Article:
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  • Political Parties and democracy in theoretical and Practical PersPectives

    Parliamentary GrouPs

    norm Kelly and sefakor ashiagbor

    national democratic institute

  • Political Parties and democracy in theoretical and Practical PersPectives

    Parliamentary GrouPs

    norm Kelly and sefakor ashiagbor

    national democratic institute

  • The national democratic institute (ndi) is a nonprofit, nonpartisan, nongovernmental organization that responds to the aspirations of people around the world to live in democratic societies that recognize and promote basic human rights.

    since its founding in 1983, ndi and its local partners have worked to support and strengthen democratic institutions and practices by strengthening political parties, civic organizations and parliaments, safeguarding elections, and promoting citizen participation, openness and accountability in government.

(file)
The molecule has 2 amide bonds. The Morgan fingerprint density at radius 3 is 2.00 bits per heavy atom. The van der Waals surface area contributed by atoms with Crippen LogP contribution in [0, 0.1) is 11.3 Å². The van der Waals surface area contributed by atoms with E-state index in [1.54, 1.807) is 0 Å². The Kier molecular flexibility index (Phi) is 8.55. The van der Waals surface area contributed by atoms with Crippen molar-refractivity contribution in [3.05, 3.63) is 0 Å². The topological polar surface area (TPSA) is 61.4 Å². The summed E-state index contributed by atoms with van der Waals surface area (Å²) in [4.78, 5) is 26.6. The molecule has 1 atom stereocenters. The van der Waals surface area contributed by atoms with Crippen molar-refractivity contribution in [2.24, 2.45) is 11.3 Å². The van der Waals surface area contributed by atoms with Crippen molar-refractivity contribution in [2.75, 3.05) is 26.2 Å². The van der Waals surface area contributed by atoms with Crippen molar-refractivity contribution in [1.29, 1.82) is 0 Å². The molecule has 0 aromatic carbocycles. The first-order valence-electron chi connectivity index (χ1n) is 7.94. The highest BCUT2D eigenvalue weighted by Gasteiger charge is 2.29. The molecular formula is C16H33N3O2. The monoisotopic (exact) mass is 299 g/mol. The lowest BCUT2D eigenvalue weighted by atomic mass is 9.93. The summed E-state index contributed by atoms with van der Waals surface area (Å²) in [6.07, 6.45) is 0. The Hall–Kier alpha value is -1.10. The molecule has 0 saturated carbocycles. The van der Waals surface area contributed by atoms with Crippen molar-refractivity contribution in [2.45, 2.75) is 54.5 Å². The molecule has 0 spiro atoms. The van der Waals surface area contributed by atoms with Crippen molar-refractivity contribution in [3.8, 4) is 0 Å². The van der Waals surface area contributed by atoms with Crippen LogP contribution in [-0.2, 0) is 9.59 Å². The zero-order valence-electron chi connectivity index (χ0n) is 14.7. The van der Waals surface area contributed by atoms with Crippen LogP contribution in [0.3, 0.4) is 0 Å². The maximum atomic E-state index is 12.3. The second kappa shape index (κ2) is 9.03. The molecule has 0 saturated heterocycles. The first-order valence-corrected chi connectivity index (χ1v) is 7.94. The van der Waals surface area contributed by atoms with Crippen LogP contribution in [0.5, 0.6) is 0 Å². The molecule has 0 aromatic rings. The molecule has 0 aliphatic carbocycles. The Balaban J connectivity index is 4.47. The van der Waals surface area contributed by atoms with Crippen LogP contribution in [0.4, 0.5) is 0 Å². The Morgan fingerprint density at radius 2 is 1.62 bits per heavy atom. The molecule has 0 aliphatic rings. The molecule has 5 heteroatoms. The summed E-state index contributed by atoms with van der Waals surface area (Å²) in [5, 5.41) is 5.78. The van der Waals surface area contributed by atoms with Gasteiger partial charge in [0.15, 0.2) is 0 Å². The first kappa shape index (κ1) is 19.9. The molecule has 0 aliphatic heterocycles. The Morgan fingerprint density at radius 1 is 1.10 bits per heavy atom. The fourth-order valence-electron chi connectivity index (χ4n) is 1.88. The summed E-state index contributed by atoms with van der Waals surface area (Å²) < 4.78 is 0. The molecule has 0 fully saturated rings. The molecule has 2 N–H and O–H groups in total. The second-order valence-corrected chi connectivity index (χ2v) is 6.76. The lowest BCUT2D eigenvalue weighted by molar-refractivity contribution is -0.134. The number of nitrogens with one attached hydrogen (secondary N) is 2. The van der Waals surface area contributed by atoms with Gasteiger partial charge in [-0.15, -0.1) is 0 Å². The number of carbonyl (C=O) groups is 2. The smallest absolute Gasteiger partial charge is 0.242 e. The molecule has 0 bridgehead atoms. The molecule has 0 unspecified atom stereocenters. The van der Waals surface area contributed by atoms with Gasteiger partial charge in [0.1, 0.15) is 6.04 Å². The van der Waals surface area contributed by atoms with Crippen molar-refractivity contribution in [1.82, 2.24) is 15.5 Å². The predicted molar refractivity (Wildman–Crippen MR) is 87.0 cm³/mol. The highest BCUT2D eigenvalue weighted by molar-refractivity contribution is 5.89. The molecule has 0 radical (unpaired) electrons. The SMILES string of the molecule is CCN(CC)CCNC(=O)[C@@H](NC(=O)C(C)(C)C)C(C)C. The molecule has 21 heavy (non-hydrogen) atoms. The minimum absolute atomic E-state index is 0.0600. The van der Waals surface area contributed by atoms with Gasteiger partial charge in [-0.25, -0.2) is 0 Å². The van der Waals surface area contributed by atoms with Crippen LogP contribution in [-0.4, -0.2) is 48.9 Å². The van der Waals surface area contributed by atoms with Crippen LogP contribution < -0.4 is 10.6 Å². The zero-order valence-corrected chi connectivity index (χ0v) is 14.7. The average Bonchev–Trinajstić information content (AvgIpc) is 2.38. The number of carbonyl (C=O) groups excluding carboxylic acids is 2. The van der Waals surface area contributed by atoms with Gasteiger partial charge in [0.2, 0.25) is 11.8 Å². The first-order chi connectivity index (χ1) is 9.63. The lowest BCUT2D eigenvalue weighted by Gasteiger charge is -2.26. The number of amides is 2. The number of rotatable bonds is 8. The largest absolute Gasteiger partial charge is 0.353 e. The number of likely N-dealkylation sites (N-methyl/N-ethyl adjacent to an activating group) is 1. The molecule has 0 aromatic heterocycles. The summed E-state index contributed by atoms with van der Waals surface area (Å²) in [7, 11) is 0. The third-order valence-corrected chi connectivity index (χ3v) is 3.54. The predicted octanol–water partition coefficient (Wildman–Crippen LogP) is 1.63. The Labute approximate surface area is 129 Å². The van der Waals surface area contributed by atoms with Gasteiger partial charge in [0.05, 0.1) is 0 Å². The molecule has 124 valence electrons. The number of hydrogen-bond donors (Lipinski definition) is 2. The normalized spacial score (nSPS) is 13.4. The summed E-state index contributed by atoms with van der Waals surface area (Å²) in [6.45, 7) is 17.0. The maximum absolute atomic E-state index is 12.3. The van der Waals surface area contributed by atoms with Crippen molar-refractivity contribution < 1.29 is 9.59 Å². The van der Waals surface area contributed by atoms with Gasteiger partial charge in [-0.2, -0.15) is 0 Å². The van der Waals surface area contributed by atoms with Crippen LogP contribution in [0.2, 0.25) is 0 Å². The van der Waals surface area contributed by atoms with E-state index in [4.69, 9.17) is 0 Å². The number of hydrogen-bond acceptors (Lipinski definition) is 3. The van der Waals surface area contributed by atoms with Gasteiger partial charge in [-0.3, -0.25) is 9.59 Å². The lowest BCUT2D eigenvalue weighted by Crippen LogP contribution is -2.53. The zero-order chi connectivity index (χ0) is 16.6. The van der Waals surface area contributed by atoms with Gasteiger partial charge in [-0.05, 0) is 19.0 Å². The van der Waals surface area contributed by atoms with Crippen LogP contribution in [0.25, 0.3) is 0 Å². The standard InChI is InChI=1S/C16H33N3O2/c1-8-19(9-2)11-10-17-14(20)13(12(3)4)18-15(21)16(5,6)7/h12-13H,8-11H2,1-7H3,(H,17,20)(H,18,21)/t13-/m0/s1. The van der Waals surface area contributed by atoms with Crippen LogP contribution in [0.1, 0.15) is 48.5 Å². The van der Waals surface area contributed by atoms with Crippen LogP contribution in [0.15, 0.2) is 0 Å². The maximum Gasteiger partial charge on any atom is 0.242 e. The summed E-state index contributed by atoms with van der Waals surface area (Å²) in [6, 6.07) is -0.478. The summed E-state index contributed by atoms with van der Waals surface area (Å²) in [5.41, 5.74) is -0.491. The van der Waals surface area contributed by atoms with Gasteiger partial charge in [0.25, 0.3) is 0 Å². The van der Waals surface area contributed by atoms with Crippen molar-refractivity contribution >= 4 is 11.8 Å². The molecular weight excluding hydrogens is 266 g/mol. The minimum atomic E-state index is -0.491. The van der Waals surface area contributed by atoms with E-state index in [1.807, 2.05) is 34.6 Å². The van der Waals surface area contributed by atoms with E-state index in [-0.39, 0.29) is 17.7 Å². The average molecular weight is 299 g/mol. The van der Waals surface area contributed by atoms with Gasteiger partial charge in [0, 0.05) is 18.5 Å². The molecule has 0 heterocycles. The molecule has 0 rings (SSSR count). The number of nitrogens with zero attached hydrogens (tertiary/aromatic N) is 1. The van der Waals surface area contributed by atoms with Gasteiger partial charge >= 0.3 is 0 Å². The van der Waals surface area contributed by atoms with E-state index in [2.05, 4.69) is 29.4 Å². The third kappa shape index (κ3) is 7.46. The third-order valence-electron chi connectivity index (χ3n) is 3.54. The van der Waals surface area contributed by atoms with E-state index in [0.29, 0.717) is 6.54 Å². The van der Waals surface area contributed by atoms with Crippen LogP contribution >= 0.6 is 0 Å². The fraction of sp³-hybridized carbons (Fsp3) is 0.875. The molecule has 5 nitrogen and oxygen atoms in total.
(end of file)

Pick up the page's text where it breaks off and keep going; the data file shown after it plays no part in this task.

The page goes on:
With staff members and volunteer political practitioners from more than 100 nations, ndi brings together individuals and groups to share ideas, knowledge, experiences and expertise. Partners receive broad exposure to best practices in international democratic development that can be adapted to the needs of their own countries. ndi’s multinational approach reinforces the message that while there is no single democratic model, certain core principles are shared by all democracies.

    The institute’s work upholds the principles enshrined in the universal declaration of human rights. it also promotes the development of institutionalized channels of communications among citizens, political institutions and elected officials, and strengthens their ability to improve the quality of life for all citizens. For more information about ndi, please visit www.ndi.org.

    copyright © national democratic institute (ndi) 2011. all rights reserved. Portions of this work may be reproduced and/or translated for noncommercial purposes provided ndi is acknowledged as the source of the material and is sent copies of any translation. Printed in the united states of america.

    455 massachusetts ave, nW 8th Floor Washington, dc 20001 telephone: 202-728-5500 Fax: 888-875-2887